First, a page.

It’s not surprising that goods sold online are priced higher on the weekends than they are in the week.
After all, the weekend offers many 9 to 5 workers downtime to buy birthday presents, treats or items for the home. As demand for an item increases, etailers will raise the price accordingly. That’s nothing new – it’s the typical rules of supply and demand.
But why are wearable fitness trackers cheapest on a Tuesday?
New research from price comparison site Idealo has found that most goods are more expensive on a Sunday, and that online retail prices fluctuate up to 18 per cent throughout the week.
The research suggests that a lack of awareness about the flexible nature of online prices means consumers may be missing out on better deals.
Video games offer the biggest savings – they are 18 per cent cheaper on average on Mondays.
Wearable fitness trackers, meanwhile, are typically eight per cent cheaper on a Tuesday, and are most expensive on a Sunday. But why is that the case?
Katy Phillips, consumer affairs editor at Idealo, explains: "Internet shopping allows for a style of retailing that logistically wouldn’t have been possible in physical stores: dynamic pricing.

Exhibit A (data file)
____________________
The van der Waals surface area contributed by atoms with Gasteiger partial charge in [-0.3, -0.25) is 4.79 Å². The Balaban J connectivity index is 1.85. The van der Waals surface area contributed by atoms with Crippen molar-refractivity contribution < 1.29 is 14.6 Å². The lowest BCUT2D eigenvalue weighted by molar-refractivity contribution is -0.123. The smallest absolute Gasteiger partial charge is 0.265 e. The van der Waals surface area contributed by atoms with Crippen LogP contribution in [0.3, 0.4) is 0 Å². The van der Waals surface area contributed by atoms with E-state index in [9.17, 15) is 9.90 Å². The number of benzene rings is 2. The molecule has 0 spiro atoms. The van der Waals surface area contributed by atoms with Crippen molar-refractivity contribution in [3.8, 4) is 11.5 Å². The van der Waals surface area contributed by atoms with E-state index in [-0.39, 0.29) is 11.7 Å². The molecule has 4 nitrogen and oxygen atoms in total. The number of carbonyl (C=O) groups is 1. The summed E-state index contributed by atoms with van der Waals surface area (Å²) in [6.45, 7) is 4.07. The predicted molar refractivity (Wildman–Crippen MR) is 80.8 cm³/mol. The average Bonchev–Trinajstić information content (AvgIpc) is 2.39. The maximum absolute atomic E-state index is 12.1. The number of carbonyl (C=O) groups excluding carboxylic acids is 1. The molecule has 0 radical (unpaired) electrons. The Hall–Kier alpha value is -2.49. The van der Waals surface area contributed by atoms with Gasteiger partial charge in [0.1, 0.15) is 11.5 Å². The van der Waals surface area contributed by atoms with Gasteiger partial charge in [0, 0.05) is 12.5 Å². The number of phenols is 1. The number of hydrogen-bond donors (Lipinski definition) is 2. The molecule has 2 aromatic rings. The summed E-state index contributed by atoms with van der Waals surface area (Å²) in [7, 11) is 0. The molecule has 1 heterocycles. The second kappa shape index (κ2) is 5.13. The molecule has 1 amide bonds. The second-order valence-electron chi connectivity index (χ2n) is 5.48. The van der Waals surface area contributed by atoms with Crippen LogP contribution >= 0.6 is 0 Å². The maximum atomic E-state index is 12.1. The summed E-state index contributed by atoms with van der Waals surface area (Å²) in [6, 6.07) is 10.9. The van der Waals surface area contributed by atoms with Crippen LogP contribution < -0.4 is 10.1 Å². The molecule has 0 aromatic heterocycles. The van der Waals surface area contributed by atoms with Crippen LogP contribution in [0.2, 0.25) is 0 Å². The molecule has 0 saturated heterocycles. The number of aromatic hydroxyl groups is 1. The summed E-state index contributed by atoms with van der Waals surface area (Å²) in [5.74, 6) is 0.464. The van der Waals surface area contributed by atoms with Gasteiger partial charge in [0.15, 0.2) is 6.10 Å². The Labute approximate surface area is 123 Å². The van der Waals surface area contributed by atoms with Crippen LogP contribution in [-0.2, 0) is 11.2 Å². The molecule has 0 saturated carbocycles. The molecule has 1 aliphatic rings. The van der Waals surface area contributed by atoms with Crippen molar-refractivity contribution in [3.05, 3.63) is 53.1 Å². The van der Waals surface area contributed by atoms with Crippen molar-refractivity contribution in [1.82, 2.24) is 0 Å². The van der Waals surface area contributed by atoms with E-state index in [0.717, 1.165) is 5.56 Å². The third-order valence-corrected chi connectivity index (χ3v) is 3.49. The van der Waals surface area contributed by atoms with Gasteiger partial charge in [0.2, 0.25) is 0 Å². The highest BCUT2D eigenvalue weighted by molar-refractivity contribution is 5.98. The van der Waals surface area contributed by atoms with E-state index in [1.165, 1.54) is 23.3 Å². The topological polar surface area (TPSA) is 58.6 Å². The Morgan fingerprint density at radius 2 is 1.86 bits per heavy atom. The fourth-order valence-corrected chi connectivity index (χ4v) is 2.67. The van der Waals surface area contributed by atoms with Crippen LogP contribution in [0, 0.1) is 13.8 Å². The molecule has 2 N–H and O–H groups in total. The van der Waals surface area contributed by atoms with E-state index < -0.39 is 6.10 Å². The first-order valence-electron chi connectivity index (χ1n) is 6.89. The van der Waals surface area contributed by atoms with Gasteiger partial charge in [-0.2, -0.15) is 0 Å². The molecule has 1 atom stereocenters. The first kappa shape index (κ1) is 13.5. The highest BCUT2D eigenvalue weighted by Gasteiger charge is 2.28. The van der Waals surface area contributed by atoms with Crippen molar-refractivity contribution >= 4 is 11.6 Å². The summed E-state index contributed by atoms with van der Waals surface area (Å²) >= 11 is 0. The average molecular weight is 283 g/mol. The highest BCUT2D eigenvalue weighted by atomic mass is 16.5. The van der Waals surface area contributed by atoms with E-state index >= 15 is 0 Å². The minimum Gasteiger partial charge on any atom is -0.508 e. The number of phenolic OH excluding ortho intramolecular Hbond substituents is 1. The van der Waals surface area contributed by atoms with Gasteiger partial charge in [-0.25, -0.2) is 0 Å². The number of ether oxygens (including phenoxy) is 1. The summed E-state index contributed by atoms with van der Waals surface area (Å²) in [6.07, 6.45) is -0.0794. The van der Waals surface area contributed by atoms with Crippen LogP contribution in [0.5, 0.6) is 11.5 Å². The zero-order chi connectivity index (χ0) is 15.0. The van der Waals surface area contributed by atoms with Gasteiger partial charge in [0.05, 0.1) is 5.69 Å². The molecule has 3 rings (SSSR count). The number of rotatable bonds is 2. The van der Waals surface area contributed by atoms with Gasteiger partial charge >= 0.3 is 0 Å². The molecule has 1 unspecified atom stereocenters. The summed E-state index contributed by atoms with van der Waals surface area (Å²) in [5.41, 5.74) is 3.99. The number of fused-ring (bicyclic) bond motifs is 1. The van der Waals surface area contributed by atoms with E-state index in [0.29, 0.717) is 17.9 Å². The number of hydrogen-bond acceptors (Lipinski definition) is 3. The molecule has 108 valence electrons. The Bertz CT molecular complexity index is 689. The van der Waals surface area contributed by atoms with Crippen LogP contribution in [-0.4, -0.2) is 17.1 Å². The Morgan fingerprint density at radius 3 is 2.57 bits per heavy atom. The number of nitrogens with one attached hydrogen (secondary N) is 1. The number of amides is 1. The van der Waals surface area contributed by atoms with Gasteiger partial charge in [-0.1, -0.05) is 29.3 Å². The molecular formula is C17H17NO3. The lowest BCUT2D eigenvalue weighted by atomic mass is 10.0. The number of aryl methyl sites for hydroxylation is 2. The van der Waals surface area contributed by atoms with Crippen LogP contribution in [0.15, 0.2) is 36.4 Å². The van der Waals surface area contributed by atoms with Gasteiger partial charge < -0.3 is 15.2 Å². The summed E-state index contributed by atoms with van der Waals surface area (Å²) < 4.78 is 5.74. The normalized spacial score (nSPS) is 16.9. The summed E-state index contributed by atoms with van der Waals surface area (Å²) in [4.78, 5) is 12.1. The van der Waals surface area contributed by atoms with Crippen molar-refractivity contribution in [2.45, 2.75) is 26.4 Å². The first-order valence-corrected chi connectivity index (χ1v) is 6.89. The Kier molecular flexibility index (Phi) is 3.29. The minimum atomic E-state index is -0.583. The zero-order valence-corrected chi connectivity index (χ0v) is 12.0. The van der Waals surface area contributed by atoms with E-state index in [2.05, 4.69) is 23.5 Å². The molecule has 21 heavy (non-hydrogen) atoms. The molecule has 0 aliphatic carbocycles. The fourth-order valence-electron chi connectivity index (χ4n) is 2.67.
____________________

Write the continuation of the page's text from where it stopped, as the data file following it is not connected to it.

"The digital age allows merchants to adjust their prices from one second to the next, depending on any number of relevant factors. This leaves the retailer able to set flexible prices that change occurring to the most current market demands, and thereby increasing their profit margins.
"In some cases, the pricing strategy will be controlled by complex algorithms, and in others, a retailer might make the decision to hike or drop the price of a particular product manually according to its popularity, or even the day’s events."
Phillips goes on the explain why the weekend is more expensive: "There is no hard and fast rule that says that if you have an online shopping spree over the weekend you will end up paying more – it really depends on what you are buying, and how popular it is at that time.
"However, there is no ignoring the results – retailers seem to hike their online prices up slightly at the weekend. This could be linked to the fact that there is a likely increased demand at the weekend, when consumers have more free time and are more likely to click buy.
"The inflated weekend prices could, therefore, indicate retailers cashing in on their knowledge of consumer behaviour. Although the huge benefit of online shopping is that it is available 24 hours a day, seven days a week, there are still many consumers who will browse during the week, potentially add an item to their basket, but then wait to complete the purchase from home – so most likely at the weekend where they are using their own secure internet connection, where credit and debit cards are closer to hand and where family members are nearby in order to discuss the purchase together."
Idealo’s data analysts tracked the prices of 7,642 products across 12 categories over a period of three months, then took the average price of each product for each day of the week.